According to Eberstadt, a Mormon doctor conceded ten years ago that Contraception is a “heavy part of the fuel behind the sexual revolution and many of the problems in society we are facing. I think 'Humanae Vitae' is basically a prophetic statement.”
Africa’s rejection of contraception proves ‘strict churches are strong’
“It is in tradition-minded Africa that Christianity has grown explosively in the years since Humanae Vitae—as opposed to in those nations whose Christian leaders struggle still to change the rulebook,” noted Eberstadt, proving the maxim, “Strict churches are strong.” Concomitantly, “lax churches are weak.”
Eberstadt quoted Nigerian-born Obianuju Ekeocha, author of the new book Target Africa: Ideological Neo-Colonialism of the Twenty-first Century, who wrote an open letter to Melinda Gates, whose foundation dedicates impressive resources to spreading birth control among Africans:
“I see this $4.6 billion buying us misery. I see it buying us unfaithful husbands; I see it buying us streets devoid of the innocent chatter of children; and a retirement without the tender loving care of our children.”
Contraception has not made women happier
Evidence from social science suggests that female happiness across the United States and Europe has been declining over time, leading to the “growing worry among secular women that marriage has become impossible,” and so, “it is time to go it alone.”
“The technological shock of widespread contraception licensed predation,” said Eberstadt. “No longer does a man have to be a king or a master of the universe to prey upon women in unrelenting serial fashion. All he needs is a world in which women are assumed to use contraception—the world we’ve had since Humanae Vitae. The one that Humanae Vitae foresaw.”
Eberstadt noted how fifty years of contraception has created an epidemic of loneliness.
Five decades into the sexual revolution, “one of the most pressing and growing issues for social science researchers is not overpopulation,” said Eberstadt. “Properly understood, it is under-population.”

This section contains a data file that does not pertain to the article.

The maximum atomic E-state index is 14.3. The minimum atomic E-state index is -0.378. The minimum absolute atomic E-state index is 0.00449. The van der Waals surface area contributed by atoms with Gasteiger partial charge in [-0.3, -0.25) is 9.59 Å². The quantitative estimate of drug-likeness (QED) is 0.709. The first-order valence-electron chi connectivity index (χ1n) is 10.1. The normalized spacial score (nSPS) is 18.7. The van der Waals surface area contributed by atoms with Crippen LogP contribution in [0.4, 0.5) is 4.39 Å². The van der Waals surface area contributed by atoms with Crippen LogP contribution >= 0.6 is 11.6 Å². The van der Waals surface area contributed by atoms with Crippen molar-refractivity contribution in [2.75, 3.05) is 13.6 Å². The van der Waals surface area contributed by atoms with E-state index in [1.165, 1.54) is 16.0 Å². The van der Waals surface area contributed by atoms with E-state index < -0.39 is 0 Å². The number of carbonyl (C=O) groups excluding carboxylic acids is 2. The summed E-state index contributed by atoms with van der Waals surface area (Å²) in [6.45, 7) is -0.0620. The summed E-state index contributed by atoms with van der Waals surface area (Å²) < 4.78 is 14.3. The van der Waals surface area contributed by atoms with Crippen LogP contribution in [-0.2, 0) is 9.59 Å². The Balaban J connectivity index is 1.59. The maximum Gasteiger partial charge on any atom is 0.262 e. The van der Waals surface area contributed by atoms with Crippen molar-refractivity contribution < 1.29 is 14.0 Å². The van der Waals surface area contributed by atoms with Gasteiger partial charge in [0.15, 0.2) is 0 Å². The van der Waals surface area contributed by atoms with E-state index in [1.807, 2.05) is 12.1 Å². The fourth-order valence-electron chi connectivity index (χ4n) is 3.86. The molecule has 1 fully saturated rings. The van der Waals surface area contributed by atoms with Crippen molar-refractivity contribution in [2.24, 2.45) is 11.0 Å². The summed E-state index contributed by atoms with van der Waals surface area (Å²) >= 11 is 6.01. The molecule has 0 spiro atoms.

“A great many people, especially in the increasingly-barren, graying west, are suffering from what some call an ‘epidemic of loneliness,’” she said. “Fifty years after the embrace of the pill—and undeniably, because of the embrace of the pill—loneliness is spreading across the materially better-off countries of the planet.”
Eberstadt noted reports from around world. In Japan, where 4,000 elderly die “lonely deaths” each week, “an entire industry has grown up . . . which specializes in cleaning up the apartments where decomposing remains are found.” And in Germany, “One in four Germans over seventy receives a visit less than once a month from friends and acquaintances. And nearly one in ten is not visited by anyone anymore.”
“This epidemic of loneliness is a new form of human poverty, and it is abounding in societies awash in material wealth,” said Eberstadt. “It doesn’t take a demographer to connect the dots between the pill and elderly loneliness, any more than it takes a theologian to understand that contraception and abortion are joined at the root.”
The Catholic Church was right
“In this moment of watchfulness inside and outside the Church, a global fellowship that includes more and more non-Catholics, knows the truths of Humanae Vitae and related teachings as truths, however unwanted or hard. They are the latest pilgrims in a line stretching two thousand years back. They have sacrificed to stand where they do, and they sacrifice still—including by relinquishing the good opinion of a mocking world.”
“The Catholic Church was right to stand as a sign of contradiction to the devastation now surrounding us,” said Eberstadt, noting that accommodating the sexual revolution “has been an epic fail for the churches that have tried it.”
“Mocked and rejected in many places though it may be, [Humanae Vitae] got one of the biggest calls in history right.”